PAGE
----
Political Environment

Lifestyle in the DR at the time was very traditional. Girls like me were greatly protected by the adults. And the adults were extremely secretive. As an adult today, I can describe the environment as oppressive. There were a lot of social restraints that were imposed. I recall being a student in religious school, marching and being a part of political parades in the street. I still remember my uniform. You were essentially told how to behave, what to say and essentially not to speak very much.


Dictator Rafael Trujillo ruled as a dictator of the Dominican Republic from 1930 until his assassination in 1961.
(Image Source: TheStar.com)

We were under the dictatorship of Rafael Trujillo prior to that. While it seemed like there was a great deal of order, there was an undercurrent of distrust because it was a dictatorship that was running the country. I just remember the secretiveness that went on when there were political comments being made. We had no TV of course, but it was a radio; you had to be careful what radio stations you listened to. You cannot have listened to radio stations coming from Cuba, for example.


TrujilloAnd there was no discussion with children about any of this. We just witnessed it. We would witness the things being said behind closed doors, comments about how we only had one political party in the country. Somehow I don’t remember anything about elections, but there must have been elections and it was always for the same person—the dictator. But children would never be part of that. We would be told to hush because if a comment or anything was being repeated, we would be in big trouble. And there was a very strong military presence in the environment that I was in, so my memories clutter with generals and medals and all of that you would witness, and very rigid kind of political behavior.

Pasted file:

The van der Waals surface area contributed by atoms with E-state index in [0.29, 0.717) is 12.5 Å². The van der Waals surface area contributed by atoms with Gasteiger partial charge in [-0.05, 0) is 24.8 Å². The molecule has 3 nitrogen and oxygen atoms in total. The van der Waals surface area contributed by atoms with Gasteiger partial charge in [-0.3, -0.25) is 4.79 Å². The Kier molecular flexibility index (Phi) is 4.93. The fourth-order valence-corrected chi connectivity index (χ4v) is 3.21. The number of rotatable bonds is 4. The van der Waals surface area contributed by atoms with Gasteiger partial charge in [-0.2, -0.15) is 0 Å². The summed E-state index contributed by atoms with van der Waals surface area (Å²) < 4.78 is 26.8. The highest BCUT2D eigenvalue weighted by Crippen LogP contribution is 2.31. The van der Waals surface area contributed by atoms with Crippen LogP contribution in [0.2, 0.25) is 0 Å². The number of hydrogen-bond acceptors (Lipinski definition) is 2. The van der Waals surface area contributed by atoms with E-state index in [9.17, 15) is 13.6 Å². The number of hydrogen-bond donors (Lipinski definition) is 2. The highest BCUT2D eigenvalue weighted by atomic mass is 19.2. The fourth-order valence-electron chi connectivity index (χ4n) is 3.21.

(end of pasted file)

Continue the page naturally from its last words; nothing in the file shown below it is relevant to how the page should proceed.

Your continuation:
Sentiments after Rafael Trujillo (El Jefe) was assassinated in 1961 after 31 years of a brutal dictatorship over the Dominican Republic. Image taken in Parque Independencia, Santo Domingo.
(Image Source: Flickr.com)

In 1961, once Trujillo was assassinated, everyone knew. It was on the radio. My mother’s family and my brothers were related to university students (who were cousins). The military decided that university students were an insurgence at that time so they assassinated and jailed many of them. So within that year, a tremendous amount of persecution went on: a lot of people were disappearing and dying—there were all sorts of unexplained deaths, bodies would be found on the streets… That had already been going on before Trujillo was assassinated and there would be talk of it, but you didn’t actually witness the unrest. After the assassination, we witnessed the unrest as children. A lot of people were running in the streets and hiding from the generals and military. And I remember my home being ransacked:  they came in—you couldn’t say no—and checked everything and turned things upside down and the adults couldn’t say anything.